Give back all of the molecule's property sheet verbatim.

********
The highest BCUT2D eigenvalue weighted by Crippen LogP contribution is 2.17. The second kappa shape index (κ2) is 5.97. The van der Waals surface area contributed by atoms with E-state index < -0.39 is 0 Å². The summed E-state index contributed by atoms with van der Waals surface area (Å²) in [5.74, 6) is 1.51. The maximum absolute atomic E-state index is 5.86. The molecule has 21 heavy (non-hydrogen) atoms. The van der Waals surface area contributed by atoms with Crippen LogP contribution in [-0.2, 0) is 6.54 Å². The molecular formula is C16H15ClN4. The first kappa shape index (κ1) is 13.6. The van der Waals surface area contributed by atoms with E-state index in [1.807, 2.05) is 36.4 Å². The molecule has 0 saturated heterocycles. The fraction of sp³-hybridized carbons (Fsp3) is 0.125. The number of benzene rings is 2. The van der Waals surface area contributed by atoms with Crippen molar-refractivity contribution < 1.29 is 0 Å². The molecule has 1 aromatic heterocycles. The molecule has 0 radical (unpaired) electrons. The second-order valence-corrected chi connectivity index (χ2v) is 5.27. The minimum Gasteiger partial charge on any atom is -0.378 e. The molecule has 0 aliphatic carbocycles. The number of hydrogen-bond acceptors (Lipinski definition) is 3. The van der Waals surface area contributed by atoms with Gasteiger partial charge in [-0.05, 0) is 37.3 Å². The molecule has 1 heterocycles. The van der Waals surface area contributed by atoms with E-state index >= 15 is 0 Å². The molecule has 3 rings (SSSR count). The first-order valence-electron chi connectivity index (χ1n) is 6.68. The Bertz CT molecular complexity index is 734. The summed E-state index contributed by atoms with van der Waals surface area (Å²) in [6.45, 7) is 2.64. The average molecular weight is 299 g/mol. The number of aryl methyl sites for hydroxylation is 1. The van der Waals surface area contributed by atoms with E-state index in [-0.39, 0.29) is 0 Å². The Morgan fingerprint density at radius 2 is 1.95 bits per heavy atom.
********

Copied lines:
The highest BCUT2D eigenvalue weighted by Crippen LogP contribution is 2.17. The second kappa shape index (κ2) is 5.97. The van der Waals surface area contributed by atoms with E-state index < -0.39 is 0 Å². The summed E-state index contributed by atoms with van der Waals surface area (Å²) in [5.74, 6) is 1.51. The maximum absolute atomic E-state index is 5.86. The molecule has 21 heavy (non-hydrogen) atoms. The van der Waals surface area contributed by atoms with Crippen LogP contribution in [-0.2, 0) is 6.54 Å². The molecular formula is C16H15ClN4. The first kappa shape index (κ1) is 13.6. The van der Waals surface area contributed by atoms with E-state index in [1.807, 2.05) is 36.4 Å². The molecule has 0 saturated heterocycles. The fraction of sp³-hybridized carbons (Fsp3) is 0.125. The number of benzene rings is 2. The van der Waals surface area contributed by atoms with Crippen molar-refractivity contribution < 1.29 is 0 Å². The molecule has 1 aromatic heterocycles. The molecule has 0 radical (unpaired) electrons. The second-order valence-corrected chi connectivity index (χ2v) is 5.27. The minimum Gasteiger partial charge on any atom is -0.378 e. The molecule has 0 aliphatic carbocycles. The number of hydrogen-bond acceptors (Lipinski definition) is 3. The van der Waals surface area contributed by atoms with Gasteiger partial charge in [-0.05, 0) is 37.3 Å². The molecule has 1 heterocycles. The van der Waals surface area contributed by atoms with E-state index >= 15 is 0 Å². The molecule has 3 rings (SSSR count). The first-order valence-electron chi connectivity index (χ1n) is 6.68. The Bertz CT molecular complexity index is 734. The summed E-state index contributed by atoms with van der Waals surface area (Å²) in [6.45, 7) is 2.64. The average molecular weight is 299 g/mol. The number of aryl methyl sites for hydroxylation is 1. The van der Waals surface area contributed by atoms with E-state index in [-0.39, 0.29) is 0 Å². The Morgan fingerprint density at radius 2 is 1.95 bits per heavy atom.